Trump looks for end to Japan farm tariffs ahead of two visits [Bloomberg]
President Donald Trump urged Japan to end tariffs on U.S. farm products when he met Prime Minister Shinzo Abe, who appears to have deflected the most damaging U.S. demands on trade weeks before the pair are likely to meet again during two upcoming Trump visits. Trump pushed for the end of the Japanese agricultural levy, while not directly mentioning past threats of sanctions on automobiles….“We’ll be discussing very strongly agriculture because as the prime minister knows Japan puts very massive tariffs on agriculture, our agriculture, for many years, going into Japan, and we want to get rid of those tariffs,” Trump said during an Oval Office meeting with Abe on Friday.
Trump’s new NAFTA faces mounting resistance in democratic House [Wall Street Journal]
…As Congress returns from recess this week with a full plate of priorities, House Speaker Nancy Pelosi (D., Calif.) and other prominent Democrats have signaled they won’t allow a vote on the administration’s new agreement with Canada and Mexico without certain changes. Democrats said they want to make it easier to enforce new rules designed to strengthen labor rights in Mexico, saying a lack of worker protections there is hurting wages and job prospects for U.S. workers. Trump administration officials said these concerns can be handled in follow-up legislation that would implement the U.S.-Mexico-Canada-Agreement, or USMCA.
Trump’s tariffs end or his trade deal dies [Wall Street Journal]
…I’ve represented Iowa in the Senate for nearly 40 years and have been a family farmer my entire life….A significant roadblock is the administration’s tariffs on steel and aluminum and retaliatory Canadian and Mexican tariffs on U.S. products….If these tariffs aren’t lifted, USMCA is dead. There is no appetite in Congress to debate USMCA with these tariffs in place.
Partisan bickering over Puerto Rico aid strands farmers devastated by extreme weather [New York Times]
…Congress last passed a broad disaster relief package in February 2018, when lawmakers slipped nearly $90 billion into a wide-ranging spending agreement. In the year since, record-breaking natural disasters have ravaged the country: wildfires in California, hurricanes in Georgia, Alabama and the Carolinas, and floods across Iowa, Nebraska and much of the rest of the Midwest. But efforts to wrangle a relief package through Congress — typically a seamless feat of bipartisanship — have repeatedly failed, not because senators do not want to help people like Mr. Cohen, some of whom cannot yet reach their land, but because President Trump does not want to give more money to Puerto Rico.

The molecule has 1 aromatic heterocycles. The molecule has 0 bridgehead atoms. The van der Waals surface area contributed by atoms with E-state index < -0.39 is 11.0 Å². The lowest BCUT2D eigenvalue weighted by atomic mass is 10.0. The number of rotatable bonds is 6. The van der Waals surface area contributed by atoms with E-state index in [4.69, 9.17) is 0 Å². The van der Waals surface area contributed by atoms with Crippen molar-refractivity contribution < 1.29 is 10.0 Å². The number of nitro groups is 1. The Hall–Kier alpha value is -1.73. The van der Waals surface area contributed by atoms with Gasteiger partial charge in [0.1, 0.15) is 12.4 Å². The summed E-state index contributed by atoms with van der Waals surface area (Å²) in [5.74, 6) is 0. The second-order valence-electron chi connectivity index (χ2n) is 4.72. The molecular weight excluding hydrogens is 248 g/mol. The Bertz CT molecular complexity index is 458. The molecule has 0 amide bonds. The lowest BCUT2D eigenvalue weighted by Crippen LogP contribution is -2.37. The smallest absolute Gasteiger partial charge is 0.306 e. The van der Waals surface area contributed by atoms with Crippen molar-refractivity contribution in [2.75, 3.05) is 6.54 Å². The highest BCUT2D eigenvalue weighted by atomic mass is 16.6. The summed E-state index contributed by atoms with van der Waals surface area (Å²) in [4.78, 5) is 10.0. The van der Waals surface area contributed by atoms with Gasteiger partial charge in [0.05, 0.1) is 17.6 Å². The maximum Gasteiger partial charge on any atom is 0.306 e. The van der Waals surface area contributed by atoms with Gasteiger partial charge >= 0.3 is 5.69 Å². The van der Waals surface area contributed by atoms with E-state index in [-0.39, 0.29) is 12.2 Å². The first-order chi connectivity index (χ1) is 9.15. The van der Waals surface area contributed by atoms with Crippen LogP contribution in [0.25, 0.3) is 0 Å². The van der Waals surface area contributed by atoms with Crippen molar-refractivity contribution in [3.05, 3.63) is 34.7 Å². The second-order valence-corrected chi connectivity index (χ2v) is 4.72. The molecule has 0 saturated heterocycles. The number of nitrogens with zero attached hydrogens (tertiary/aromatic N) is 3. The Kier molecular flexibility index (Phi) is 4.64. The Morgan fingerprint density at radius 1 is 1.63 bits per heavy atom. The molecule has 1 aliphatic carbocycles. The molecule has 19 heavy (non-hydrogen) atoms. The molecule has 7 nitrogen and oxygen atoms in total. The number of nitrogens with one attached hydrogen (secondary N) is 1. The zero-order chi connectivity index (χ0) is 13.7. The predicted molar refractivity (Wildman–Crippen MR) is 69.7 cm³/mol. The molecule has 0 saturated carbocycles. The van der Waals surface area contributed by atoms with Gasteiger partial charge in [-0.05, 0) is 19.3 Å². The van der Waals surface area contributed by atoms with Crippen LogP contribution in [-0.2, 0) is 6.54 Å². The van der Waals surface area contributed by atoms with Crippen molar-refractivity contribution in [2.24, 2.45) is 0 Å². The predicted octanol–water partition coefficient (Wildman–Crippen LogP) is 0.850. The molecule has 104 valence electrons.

The raisin situation [New York Times]
…At 38, Harry Overly was decades younger than the tenured raisin man he replaced as the chief executive of Sun-Maid….As he tried to make changes in the raisin industry and at his own company, Mr. Overly said he faced intimidation, harassing phone calls and multiple death threats….It makes sense that Sun-Maid and its competitors in the raisin sector, all working and living in the same water-hungry valley, might not be the best of friends. But the American raisin industry, which is estimated to be worth about $500 million, is particularly fractious.
Opinion: Newsom offers a new approach to California’s water issues [Visalia Times-Delta]
By rejecting the twin tunnels proposal, Gov. Gavin Newsom has sent an important message that new thinking is required to address California’s complex water issues. The Delta Counties Coalition is committed to supporting a more thoughtful process….What is clear is that a conveyance-only plan is not a viable, sustainable solution for Northern and Southern California. The funds allocated for tunnels would be better spent on regional portfolio-based measures, including strengthening levees, restoring ecosystem habitat, increasing water use efficiency, developing local and regional water supplies, and providing additional surface and groundwater storage and recharge.